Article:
The courthouse complex, consisting of the courthouse itself and the accompanying detention centre, is situated in the north-western part of the city, at the intersection of G. Narutowicza and M. Kopernika streets. The courthouse is positioned at the street intersection, while the detention centre sits in the northern part of the parcel. The courthouse was designed on an elongated, rectangular floor plan with a number of projecting avant-corps. It is a three-storey structure covered with a gable roof. The avant-corps are crowned with triangular gables with separate roofs, with the narrower, eastern and western avant-corps being topped with bulbous cupolas. The symmetrical front façade features a trio of projecting avant-corps and is partitioned by a moulded string course, with the pronounced crowning cornice providing the finishing touch. A decorative sandstone portal topped with a shouldered flat arch and flanked by paired pilasters supporting a triangular pediment is positioned on the middle axis of the central avant-corps. Above the portal runs a decorative band with the inscribed date “1900-1901”. Most of the front façade windows are topped with bipartite inflexed arches or semi-circular arches and are adorned with plain or rusticated surrounds. The gable of the central avant-corps is adorned with exquisite sculptural and architectural decorations executed in sandstone. The cornice near the base of the gable is surmounted by a heraldic cartouche with a maiden’s head - a personification of justice - accompanied by scrollwork ornamentation; there is also a second, smaller cartouche incorporating the Polish national emblem. The entire assembly is topped with various emblems as well as a profusion of scrollwork ornamentation crowned with a single pinnacle. The remaining avant-corps are similar in terms of architectural partitions and decorative scheme applied. The rear façade is strongly reminiscent of the front, featuring a similar arrangement of three avant-corps, with the three-axial middle avant-corps also incorporating an entrance. Both the eastern and western façade features a single, narrow avant-corps incorporating windows of varying shapes and crowned with a bulbous cupola surmounted by a slender finial and flanked by small dormers. The interiors have largely been preserved intact, so that visitors can still witness the design solutions applied back when the edifice was first built. The main entrance leads into a vestibule with a vaulted ceiling supported by pared pilasters. The elongated hallway with rounded corners features the original, decorative tiled floor. The main, rather elaborate staircase with an openwork, wrought-iron balustrade adorned with stylised geometric and floral motifs is positioned on the axis of the entrance. The half-landing of the staircase is illuminated by a trio of stained glass windows. The hallways on the upper storeys feature vaulted ceilings based on the use of basket-handle arches, partitioned by paired, decorative bands supported by dentilled corbels. The walls of the hallways are punctuated by niches topped with basket-handle arches or segmental arches. At the height of the second floor, there is a representational courtroom with large stained glass windows and a trio of highly decorative wooden portals. The side avant-corps sections incorporate separate, half landing staircases with preserved wrought-iron balustrades. Among the many surviving period fixtures and fittings, the courtroom décor clearly deserves a mention at this stage, consisting of ornate wood panelling, balustrade, dock, chandeliers as well as stained glass windows, the latter incorporating a profusion of foliate motifs intertwined with scroll banners as well as various symbolic decorations, including a coat of arms with an eagle, images of various buildings and trees, a coat of arms incorporating an image of a house, a weighing scale with a decorative band, a hand extended in the gesture of an oath, a coat of arms incorporating the symbol of arrows and a cross as well as another coat of arms with a coronet, a sword and a group of towers.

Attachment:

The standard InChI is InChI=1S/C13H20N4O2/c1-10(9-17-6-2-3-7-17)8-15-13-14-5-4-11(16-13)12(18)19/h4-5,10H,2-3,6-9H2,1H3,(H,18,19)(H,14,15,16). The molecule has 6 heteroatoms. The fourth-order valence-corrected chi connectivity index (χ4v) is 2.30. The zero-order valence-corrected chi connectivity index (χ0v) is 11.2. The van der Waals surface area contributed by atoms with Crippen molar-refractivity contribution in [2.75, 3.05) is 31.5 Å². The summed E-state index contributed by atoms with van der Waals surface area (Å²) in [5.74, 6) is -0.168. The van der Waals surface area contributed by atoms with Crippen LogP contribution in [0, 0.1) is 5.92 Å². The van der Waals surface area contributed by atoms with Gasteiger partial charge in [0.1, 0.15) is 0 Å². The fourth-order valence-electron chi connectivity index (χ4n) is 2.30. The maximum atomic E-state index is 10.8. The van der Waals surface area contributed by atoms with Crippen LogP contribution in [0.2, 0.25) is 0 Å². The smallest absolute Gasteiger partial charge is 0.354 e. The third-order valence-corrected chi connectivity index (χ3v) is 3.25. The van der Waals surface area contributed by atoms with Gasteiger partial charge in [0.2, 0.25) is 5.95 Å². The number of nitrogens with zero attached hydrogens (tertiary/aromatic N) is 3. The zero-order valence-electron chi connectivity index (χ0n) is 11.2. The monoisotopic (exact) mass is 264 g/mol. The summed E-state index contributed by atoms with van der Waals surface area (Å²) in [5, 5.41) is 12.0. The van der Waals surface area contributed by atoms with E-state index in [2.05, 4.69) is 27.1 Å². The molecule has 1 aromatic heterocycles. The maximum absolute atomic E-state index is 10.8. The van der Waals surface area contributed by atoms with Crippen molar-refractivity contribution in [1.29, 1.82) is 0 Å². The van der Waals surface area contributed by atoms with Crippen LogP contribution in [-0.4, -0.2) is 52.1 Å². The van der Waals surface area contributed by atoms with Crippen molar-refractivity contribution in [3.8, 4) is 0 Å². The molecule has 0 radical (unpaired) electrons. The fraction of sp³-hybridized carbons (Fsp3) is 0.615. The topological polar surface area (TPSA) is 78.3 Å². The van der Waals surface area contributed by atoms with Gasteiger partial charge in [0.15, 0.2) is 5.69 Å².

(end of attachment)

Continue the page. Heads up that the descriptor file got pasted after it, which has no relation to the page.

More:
The detention centre was designed on a cruciform plan and is a four-storey structure with a gable roof above one wing, with the other wings featuring flat roofs instead. The smooth, plastered walls are punctuated with a rhythmic arrangement of identical windows in brick surrounds, topped with segmental arches. The gables of the arms of the edifice are pierced with large windows topped with round arches.

The courthouse can be visited during the court opening hours; the detention centre is closed to the public.

compiled by Historical Monument and National Heritage Documentation and Popularisation Department of the Kuyavian-Pomeranian Cultural Centre in Bydgoszcz, 26-11-2014 - 8-11-2014.


  • Zabytki architektury i budownictwa w Polsce. Województwo bydgoskie 5, part 2, compiled by K. Parucka, Warsaw 1997.
  • Record sheet of monuments of architecture, August 1993.

General information

  • Type: public building
  • Chronology: 1900-1901 r.
  • Form of protection: register of monuments
  • Address: G. Narutowicza 42, Inowrocław
  • Location: Voivodeship kujawsko-pomorskie, district inowrocławski, commune Inowrocław (gm. miejska)
  • Source: National Heritage Board of Poland